The warmth and crackling goodness of a cozy fire doesn’t have to come with an eyesore of a log pile. Storing wood has never before been so fashionable.
One amazing thing about having an outdoor room are the impromptu gatherings around the fire. A night spent out in the cold air is good for our health and our spirits. As that distinct, deep aroma of fall wafts from our fire pits, we cozy up fireside and share a toast with friends and family. Clear skies are perfect for gazing in those quiet moments. We stir only to throw another log on the fire. Don’t let a messy cord of wood break your mood. Many solutions exist for tidy, even chic, storage for the fuel for your fires.
Convenient wood storage areas are small alcoves, baskets or racks that are physically close to the fire pit or fireplace. Long-term or bulk storage areas are large racks or structures typically situated away from the fire, for safety and aesthetic reasons. Close storage areas usually hold logs good for several hours of burning. Bulk storage holds cords of wood, measured in volume. (A cord of wood is 4 feet high, 4 feet wide, and 8 feet long, or 128 cubic feet.) Many homeowners will order wood in bulk, but the amount varies according to the storage available and the owner’s typical usage.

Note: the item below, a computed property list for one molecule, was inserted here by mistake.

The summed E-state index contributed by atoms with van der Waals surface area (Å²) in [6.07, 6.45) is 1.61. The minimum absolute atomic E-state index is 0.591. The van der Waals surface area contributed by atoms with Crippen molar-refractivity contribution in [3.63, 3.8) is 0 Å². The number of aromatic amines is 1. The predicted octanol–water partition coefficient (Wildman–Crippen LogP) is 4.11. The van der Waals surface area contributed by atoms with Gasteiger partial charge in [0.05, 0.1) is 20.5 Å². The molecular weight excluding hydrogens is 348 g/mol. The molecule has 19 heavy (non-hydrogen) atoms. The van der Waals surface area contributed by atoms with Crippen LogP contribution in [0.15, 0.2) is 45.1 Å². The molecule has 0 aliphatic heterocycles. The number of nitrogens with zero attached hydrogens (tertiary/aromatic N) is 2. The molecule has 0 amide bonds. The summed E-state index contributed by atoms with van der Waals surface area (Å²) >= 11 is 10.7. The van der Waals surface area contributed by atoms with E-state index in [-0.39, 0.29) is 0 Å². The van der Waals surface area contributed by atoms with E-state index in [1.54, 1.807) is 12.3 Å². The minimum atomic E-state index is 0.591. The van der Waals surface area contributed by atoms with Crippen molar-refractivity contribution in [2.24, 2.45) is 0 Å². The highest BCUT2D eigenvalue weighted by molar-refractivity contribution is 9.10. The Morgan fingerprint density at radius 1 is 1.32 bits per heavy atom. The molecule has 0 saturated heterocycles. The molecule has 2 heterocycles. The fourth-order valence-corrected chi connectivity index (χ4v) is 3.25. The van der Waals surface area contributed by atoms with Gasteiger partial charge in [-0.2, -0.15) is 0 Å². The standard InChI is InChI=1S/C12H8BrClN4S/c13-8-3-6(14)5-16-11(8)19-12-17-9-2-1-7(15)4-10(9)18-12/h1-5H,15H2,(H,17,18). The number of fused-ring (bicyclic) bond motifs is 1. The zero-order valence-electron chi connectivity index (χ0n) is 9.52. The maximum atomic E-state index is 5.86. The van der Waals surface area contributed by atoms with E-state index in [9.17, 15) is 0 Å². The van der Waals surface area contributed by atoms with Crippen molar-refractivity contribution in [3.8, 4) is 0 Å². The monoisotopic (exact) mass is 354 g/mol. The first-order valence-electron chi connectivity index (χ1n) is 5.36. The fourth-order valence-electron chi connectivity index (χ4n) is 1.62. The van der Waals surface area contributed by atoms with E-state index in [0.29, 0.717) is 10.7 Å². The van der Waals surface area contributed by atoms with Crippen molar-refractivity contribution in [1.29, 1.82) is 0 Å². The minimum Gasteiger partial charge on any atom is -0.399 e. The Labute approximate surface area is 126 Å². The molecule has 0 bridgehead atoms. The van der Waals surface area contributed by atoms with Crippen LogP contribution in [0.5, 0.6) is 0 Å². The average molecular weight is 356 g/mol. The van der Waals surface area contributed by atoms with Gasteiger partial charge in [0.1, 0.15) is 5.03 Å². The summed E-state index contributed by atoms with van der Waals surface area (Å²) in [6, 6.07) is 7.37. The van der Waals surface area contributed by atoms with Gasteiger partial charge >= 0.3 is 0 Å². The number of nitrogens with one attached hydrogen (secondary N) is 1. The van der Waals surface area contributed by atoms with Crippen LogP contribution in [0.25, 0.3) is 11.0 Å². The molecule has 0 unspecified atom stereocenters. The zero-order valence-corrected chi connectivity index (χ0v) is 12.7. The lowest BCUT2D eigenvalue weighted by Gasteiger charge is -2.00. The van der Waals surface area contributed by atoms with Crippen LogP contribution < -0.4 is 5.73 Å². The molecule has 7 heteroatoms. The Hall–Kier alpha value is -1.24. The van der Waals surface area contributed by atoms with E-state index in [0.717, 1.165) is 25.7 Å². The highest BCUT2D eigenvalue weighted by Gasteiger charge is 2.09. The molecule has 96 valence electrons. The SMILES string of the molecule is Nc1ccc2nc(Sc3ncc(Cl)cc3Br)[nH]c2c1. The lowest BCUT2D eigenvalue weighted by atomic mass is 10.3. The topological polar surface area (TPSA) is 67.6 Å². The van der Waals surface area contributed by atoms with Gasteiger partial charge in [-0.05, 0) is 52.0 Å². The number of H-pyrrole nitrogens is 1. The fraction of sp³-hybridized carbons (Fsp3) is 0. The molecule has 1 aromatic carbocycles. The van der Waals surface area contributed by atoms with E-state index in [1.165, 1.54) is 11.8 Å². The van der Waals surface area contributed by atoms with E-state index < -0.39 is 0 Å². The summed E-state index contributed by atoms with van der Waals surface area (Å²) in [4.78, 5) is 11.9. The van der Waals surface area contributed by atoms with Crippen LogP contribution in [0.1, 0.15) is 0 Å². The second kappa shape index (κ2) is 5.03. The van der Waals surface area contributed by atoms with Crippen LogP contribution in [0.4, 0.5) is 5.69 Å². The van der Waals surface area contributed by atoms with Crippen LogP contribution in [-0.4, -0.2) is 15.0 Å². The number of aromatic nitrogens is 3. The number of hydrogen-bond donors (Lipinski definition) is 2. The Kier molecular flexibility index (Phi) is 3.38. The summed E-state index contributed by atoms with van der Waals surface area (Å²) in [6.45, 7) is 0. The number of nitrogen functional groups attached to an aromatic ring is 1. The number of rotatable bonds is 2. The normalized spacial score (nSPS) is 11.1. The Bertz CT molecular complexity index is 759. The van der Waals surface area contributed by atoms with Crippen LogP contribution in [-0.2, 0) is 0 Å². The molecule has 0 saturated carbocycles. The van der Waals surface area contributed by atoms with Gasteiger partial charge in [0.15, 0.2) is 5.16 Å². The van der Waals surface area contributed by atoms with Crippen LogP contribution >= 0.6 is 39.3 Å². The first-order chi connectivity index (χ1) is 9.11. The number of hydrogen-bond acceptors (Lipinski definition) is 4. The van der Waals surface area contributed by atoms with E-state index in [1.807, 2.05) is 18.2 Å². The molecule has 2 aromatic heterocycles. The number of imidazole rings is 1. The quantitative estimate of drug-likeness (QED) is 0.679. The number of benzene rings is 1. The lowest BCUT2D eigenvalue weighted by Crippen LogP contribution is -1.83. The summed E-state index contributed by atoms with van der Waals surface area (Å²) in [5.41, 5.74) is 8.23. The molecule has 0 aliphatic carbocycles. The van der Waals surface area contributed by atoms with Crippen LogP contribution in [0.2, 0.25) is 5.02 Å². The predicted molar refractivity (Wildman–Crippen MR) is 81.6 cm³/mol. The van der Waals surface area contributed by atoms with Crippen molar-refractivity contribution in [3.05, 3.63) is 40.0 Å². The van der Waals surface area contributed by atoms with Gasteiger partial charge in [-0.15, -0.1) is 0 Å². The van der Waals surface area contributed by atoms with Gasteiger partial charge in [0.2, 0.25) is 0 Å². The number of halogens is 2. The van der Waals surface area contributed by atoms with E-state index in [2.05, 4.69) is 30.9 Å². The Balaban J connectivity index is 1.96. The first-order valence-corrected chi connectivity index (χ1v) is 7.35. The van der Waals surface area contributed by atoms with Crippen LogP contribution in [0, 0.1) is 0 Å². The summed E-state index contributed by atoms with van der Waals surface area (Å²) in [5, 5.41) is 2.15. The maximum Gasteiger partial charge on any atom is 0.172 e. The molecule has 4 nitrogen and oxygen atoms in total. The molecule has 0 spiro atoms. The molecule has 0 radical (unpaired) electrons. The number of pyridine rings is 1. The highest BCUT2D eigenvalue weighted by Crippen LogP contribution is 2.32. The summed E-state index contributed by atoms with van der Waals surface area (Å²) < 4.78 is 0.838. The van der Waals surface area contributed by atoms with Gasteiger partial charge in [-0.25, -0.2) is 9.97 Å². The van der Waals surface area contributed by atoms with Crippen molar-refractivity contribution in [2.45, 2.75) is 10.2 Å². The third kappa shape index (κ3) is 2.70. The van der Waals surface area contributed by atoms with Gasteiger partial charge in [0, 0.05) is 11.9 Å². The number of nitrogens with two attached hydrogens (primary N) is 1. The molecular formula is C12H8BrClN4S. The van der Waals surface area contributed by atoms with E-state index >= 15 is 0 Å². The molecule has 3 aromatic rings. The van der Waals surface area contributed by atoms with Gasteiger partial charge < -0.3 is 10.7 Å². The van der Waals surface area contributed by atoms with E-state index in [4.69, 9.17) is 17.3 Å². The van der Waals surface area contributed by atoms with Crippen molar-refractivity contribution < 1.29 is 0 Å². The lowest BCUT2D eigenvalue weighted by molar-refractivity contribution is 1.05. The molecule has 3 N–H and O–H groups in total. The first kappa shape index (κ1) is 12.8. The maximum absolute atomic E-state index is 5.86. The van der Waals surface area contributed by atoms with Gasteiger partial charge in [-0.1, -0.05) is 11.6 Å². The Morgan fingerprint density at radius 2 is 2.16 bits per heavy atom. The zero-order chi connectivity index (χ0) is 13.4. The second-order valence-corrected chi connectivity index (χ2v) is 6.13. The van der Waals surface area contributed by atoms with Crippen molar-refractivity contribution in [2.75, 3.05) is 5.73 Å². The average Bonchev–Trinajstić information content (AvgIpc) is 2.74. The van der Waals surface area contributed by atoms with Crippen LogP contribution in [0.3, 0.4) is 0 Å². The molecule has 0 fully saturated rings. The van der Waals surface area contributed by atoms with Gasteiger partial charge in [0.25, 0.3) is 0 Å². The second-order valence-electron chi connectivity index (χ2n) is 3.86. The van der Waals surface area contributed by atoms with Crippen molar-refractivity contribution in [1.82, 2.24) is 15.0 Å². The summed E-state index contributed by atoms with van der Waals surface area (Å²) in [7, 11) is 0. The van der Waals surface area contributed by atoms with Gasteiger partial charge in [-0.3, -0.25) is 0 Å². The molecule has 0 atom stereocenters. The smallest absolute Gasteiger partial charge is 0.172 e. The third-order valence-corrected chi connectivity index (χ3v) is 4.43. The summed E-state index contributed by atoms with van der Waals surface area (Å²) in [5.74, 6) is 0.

Built-in Wood Boxes
Some outdoor fireplaces include small wood storage areas built into the structure. Alcoves of a few feet deep, called “wood boxes,” are similar to cabinet without shelves or a door. Wood boxes are situated to the sides, above, or below the fireplace. Convenient storage is the goal of a wood box. Rarely will one be large enough to hold a cord of wood.
The main selling point of a rack is its ability to keep the wood raised from the ground. When a cord of wood sits directly on the earth, its lowest layers of logs can tend to take on moisture, mold, insects and wildlife, rendering the logs useless for burning. A few inches to a foot of space between the earth and the lowest tier of wood is required to keep it all as dry and as critter-free as possible.
Racks come in all shapes, sizes, and materials. Choose a rack that fits with the design of the home and Hardscape. A shed-like rack made from recycled wood pallets may be the rustic look perfect for a country home. Wrought iron racks in “V” shapes may be best for Tudor style houses. Look for shapes and materials in your existing design for guidance. Storage can be a design element in itself.
Keeping the logs away from the elements is important to some homeowners. A roof, walls, and critter-entry prevention are needed to keep a large bulk of wood completely ready for burning at all times. A rack of some sort will still be required inside a shed or garage. The air will need to circulate under that lowest layer of wood or the humidity will collect there and the logs will rot. An 8.5 foot length of 2 pressure-treated 2x4s, spaced 15 inches apart from and running parallel to each other, should be sufficient for storing wood inside a shed or garage. Keep several inches of space between the wall of the structure and the wood pile for ventilation.
Having a wood-storage solution saves a homeowner time and money. A cord of wood, or even a “face cord” of wood (1/3rd of a legal cord) is much less expensive than buying small batches of cut logs at the grocery or hardware store. But less expensive wood doesn’t have to mean a bulky mess. Invest in a log storage solution and you’ll always sit by the fire in style.